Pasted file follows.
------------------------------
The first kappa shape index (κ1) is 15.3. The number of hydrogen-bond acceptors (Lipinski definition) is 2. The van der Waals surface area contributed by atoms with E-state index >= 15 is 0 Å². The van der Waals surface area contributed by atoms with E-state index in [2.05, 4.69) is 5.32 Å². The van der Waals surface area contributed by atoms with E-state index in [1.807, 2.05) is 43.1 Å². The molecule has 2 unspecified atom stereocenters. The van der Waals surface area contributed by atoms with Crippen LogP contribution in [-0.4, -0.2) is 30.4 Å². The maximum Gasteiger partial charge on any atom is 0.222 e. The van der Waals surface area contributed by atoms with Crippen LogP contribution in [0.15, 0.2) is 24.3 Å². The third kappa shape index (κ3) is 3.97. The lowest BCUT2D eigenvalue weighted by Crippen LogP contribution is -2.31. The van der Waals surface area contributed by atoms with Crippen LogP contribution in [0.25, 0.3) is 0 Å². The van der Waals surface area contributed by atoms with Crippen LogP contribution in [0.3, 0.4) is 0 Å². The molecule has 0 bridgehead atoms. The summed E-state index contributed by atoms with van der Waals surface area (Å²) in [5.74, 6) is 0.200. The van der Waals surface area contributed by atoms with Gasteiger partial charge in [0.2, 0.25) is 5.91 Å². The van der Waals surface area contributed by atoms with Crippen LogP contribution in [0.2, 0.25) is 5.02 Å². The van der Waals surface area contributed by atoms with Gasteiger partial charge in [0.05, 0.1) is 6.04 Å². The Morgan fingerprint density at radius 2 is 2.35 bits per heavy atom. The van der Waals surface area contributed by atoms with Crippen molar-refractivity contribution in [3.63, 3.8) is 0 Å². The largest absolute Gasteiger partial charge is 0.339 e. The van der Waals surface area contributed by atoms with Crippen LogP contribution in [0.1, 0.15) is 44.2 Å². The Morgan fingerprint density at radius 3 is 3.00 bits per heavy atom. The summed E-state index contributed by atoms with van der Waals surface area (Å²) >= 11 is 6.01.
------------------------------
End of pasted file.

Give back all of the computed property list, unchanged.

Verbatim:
The first kappa shape index (κ1) is 15.3. The number of hydrogen-bond acceptors (Lipinski definition) is 2. The van der Waals surface area contributed by atoms with E-state index >= 15 is 0 Å². The van der Waals surface area contributed by atoms with E-state index in [2.05, 4.69) is 5.32 Å². The van der Waals surface area contributed by atoms with E-state index in [1.807, 2.05) is 43.1 Å². The molecule has 2 unspecified atom stereocenters. The van der Waals surface area contributed by atoms with Crippen LogP contribution in [-0.4, -0.2) is 30.4 Å². The maximum Gasteiger partial charge on any atom is 0.222 e. The van der Waals surface area contributed by atoms with Crippen LogP contribution in [0.15, 0.2) is 24.3 Å². The third kappa shape index (κ3) is 3.97. The lowest BCUT2D eigenvalue weighted by Crippen LogP contribution is -2.31. The van der Waals surface area contributed by atoms with Crippen LogP contribution in [0.25, 0.3) is 0 Å². The van der Waals surface area contributed by atoms with Crippen LogP contribution in [0.3, 0.4) is 0 Å². The molecule has 0 bridgehead atoms. The summed E-state index contributed by atoms with van der Waals surface area (Å²) in [5.74, 6) is 0.200. The van der Waals surface area contributed by atoms with Gasteiger partial charge in [0.2, 0.25) is 5.91 Å². The van der Waals surface area contributed by atoms with Crippen LogP contribution in [0.2, 0.25) is 5.02 Å². The van der Waals surface area contributed by atoms with Gasteiger partial charge in [0.05, 0.1) is 6.04 Å². The Morgan fingerprint density at radius 2 is 2.35 bits per heavy atom. The van der Waals surface area contributed by atoms with Crippen molar-refractivity contribution in [3.63, 3.8) is 0 Å². The largest absolute Gasteiger partial charge is 0.339 e. The van der Waals surface area contributed by atoms with Crippen LogP contribution in [0.1, 0.15) is 44.2 Å². The Morgan fingerprint density at radius 3 is 3.00 bits per heavy atom. The summed E-state index contributed by atoms with van der Waals surface area (Å²) >= 11 is 6.01.